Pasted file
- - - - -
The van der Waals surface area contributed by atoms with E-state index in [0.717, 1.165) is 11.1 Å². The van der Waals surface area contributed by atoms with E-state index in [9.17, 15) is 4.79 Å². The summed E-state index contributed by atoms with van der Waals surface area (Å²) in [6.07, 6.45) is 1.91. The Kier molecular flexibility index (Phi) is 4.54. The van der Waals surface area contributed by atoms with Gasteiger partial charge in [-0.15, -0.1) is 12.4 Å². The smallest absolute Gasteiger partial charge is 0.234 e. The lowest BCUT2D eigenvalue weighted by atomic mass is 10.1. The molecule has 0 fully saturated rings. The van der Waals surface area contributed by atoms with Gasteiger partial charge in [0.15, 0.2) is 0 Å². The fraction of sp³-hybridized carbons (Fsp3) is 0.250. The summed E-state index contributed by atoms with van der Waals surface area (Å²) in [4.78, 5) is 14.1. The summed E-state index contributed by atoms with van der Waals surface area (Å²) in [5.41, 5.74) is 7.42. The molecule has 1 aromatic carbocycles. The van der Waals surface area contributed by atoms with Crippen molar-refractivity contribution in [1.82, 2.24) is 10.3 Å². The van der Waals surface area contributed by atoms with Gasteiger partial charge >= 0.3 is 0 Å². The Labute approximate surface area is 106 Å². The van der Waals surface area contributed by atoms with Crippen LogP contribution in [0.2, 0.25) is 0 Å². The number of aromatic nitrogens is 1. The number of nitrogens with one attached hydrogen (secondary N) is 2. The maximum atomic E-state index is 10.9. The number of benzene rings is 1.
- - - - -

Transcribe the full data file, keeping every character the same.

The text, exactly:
The van der Waals surface area contributed by atoms with E-state index in [0.717, 1.165) is 11.1 Å². The van der Waals surface area contributed by atoms with E-state index in [9.17, 15) is 4.79 Å². The summed E-state index contributed by atoms with van der Waals surface area (Å²) in [6.07, 6.45) is 1.91. The Kier molecular flexibility index (Phi) is 4.54. The van der Waals surface area contributed by atoms with Gasteiger partial charge in [-0.15, -0.1) is 12.4 Å². The smallest absolute Gasteiger partial charge is 0.234 e. The lowest BCUT2D eigenvalue weighted by atomic mass is 10.1. The molecule has 0 fully saturated rings. The van der Waals surface area contributed by atoms with Gasteiger partial charge in [0.15, 0.2) is 0 Å². The fraction of sp³-hybridized carbons (Fsp3) is 0.250. The summed E-state index contributed by atoms with van der Waals surface area (Å²) in [4.78, 5) is 14.1. The summed E-state index contributed by atoms with van der Waals surface area (Å²) in [5.41, 5.74) is 7.42. The molecule has 1 aromatic carbocycles. The van der Waals surface area contributed by atoms with Crippen molar-refractivity contribution in [1.82, 2.24) is 10.3 Å². The van der Waals surface area contributed by atoms with Gasteiger partial charge >= 0.3 is 0 Å². The Labute approximate surface area is 106 Å². The van der Waals surface area contributed by atoms with Crippen LogP contribution in [0.2, 0.25) is 0 Å². The number of aromatic nitrogens is 1. The number of nitrogens with one attached hydrogen (secondary N) is 2. The maximum atomic E-state index is 10.9. The number of benzene rings is 1.